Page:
Kentucky FHA Mortgage Guidelines Changes Effective September 14, 2015

Louisville Kentucky FHA Mortgage Changes for 2015:





Eligibility Requirements  for a Kentucky  FHA Loan after September 15, 2015

When applying for eligibility for A Kentucky  FHA Loans, There are some factors taken into account:
  • Credit score 620 and above with the mortgage investors we work with, even though FHA will insured lower credit scores, most mortgage lenders will create overlays
  • No bankruptcies (Chapter 7) in last 2 years with clean credit afterwards and 3 years after a foreclosure or short sale
  • 3.5% Down payment. Can be gifted or money saved-up or money taken out of 401k or retirement account. No cash gifts or unsourced deposits are allowed for down payment on a FHA loan. 
  • Debt to income ratios can be up to 55% on an Approved Eligible Files but restricted on manual underwrites to 31% and 43% respectively. 
  • Overtime or bonus income needs to show a 2 year history for it be eligible for income qualifying on a FHA loan. FHA underwriters typically will take a 2 year average. 
  • FHA appraisals with the new changes now call for the FHA appraiser to check and review the home more thoroughly, hence the typical costs of a FHA appraisal has gone from $325 to $425 due to more legwork involved on a FHA appraisal. 
  • Any disputes on credit bureau will need to be taken out of dispute status typically for your credit scores to be validated, so please be aware of this. 
  • Rent references are usually not called for unless your file get downgraded to a manual 
  • FHA mortgage insurance the upfront and annual mi monthly fee is for life of loan. 
  • A lender may approve a borrower if:  acceptable payment history and  no major derogatory credit on revolving accounts in the last 12 months. “Acceptable payment history” means:  the borrower made all housing and installment debt payments on time for the previous 12 months, and  there are no more than two 30‐day late mortgage or installment payments in the last 24 months. “Major derogatory credit” means:  payments made more than 90 days after the due date, or  3 or more payments made more than 60 days after the due date.
  •  Child support income is Allowed If using a voluntary payment agreement, the lender:  obtains 12 months canceled checks, deposit slips, or tax returns.  For divorce decree, legal separation agreement, or court order if there is evidence of receipt for the most recent 6 months, may use the current payment to calculate income, &  if there are not 6 months of consistent payments, may average the income received over the prior 2 years, or less if the income has not been received that long  4000.1 II.A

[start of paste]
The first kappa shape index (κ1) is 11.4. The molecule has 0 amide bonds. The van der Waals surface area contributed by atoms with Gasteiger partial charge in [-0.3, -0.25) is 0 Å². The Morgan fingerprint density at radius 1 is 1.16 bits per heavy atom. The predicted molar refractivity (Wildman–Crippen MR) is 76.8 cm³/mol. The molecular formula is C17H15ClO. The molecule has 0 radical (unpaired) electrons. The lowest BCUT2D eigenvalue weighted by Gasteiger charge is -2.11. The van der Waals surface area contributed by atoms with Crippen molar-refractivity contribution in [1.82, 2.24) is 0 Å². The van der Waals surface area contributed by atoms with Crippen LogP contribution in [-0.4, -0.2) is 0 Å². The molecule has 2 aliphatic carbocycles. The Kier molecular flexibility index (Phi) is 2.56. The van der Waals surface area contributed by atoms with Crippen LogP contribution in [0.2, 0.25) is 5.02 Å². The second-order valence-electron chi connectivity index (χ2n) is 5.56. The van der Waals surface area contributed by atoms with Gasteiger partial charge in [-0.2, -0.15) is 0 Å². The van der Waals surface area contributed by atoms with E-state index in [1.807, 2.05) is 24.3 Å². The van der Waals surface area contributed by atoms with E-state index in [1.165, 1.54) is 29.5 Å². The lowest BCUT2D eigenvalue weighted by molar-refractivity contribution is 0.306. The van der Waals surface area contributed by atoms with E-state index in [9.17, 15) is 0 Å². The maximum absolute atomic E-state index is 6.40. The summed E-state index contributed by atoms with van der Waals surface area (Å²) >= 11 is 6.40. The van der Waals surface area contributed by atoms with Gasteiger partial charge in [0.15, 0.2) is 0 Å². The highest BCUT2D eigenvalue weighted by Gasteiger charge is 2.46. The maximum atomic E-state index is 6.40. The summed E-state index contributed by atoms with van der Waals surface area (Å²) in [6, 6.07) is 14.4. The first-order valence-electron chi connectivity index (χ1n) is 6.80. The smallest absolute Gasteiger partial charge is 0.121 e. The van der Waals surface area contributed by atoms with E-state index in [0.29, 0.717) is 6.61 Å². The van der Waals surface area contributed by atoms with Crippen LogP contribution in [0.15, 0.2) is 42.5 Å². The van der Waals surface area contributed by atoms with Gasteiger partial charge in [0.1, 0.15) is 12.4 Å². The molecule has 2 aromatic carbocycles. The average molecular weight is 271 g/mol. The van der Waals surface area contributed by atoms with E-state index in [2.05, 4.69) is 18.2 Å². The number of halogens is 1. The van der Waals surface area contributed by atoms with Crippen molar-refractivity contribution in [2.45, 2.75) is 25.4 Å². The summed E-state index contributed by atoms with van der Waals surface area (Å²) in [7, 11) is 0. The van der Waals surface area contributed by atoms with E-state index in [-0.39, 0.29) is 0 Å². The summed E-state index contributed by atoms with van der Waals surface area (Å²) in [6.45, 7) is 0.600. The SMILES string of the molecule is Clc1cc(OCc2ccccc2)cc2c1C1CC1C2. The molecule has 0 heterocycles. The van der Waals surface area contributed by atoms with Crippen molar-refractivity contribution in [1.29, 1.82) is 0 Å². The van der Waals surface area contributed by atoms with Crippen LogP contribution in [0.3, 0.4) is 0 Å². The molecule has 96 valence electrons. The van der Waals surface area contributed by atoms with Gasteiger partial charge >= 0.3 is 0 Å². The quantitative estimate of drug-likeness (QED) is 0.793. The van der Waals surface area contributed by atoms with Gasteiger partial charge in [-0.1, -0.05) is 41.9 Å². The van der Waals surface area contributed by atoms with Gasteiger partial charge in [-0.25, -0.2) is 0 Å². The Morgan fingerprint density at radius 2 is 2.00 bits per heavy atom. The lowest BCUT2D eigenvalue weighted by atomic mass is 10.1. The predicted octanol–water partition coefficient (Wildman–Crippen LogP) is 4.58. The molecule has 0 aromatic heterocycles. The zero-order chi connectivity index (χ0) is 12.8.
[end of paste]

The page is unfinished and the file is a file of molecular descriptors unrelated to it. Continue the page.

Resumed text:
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Sunday, April 3, 2016

Student Loans underwriting guidelines for Kentucky FHA, VA, USDA, and Fannie Mae in 2016

STUDENT LOAN CLARIFICATION FOR ALL KENTUCKY LOAN PROGRAMS


 
PROGRAM
GUIDELINE
FANNIE MAE
For all student loans, whether deferred, in forbearance, or in repayment (not deferred), the lender must use the greater of the following to determine the monthly payment to be used as the borrower's recurring monthly debt obligation:
  • 1% of the outstanding balance; or
  • The actual documented payment (documented in the credit report, in documentation obtained from the student loan lender, or in documentation supplied by the borrower).
 
If the payment currently being made cannot be documented or verified, 1% of the outstanding balance must be used.
Exception: If the actual documented payment is less than 1% of the outstanding balance and it will fully amortize the loan with no payment adjustments, the lender may use the lower, fully-amortizing monthly payment to qualify the borrower.
FREDDIE MAC
Use the following:
  • The payment on the credit report
  • 1% of the outstanding balance or
  • The actual documented fully amortizing payment.
FHA LOANS
If the actual monthly payment is 0 or is not available use 2% of the outstanding balance to establish the monthly payment.
 
VA LOANS
May be excluded from the borrower's total monthly obligations with evidence of a minimum of 12 months deferment from date of closing.
 
If there is no monthly payment reflected on the credit report, a copy of the borrower's payment letter or promissory note should be used to determine what payment amount to use.
USDA LOANS
Fixed payment loans:  A fixed payment may be used in the debt ratio when the lender retains documentation to verify the payment is fixed, the interest rate is fixed, and the repayment term is fixed.  There must be no future adjustments to the terms of the student loan payments. 
 
Non-Fixed payment loans:  Payments for deferred loans, Income Based Repayment (IBR), Graduated, Adjustable, and other types of repayment agreements which are not fixed cannot be used in the total debt ratio calculation.  One percent of the loan balance reflected on the credit report must be used as the monthly payment.  No additional documentation is required.
     




-- 

Joel Lobb
Senior  Loan Officer
(NMLS#57916)

 phone: (502) 905-3708
 Fax:     (502) 327-9119



Fill out my form!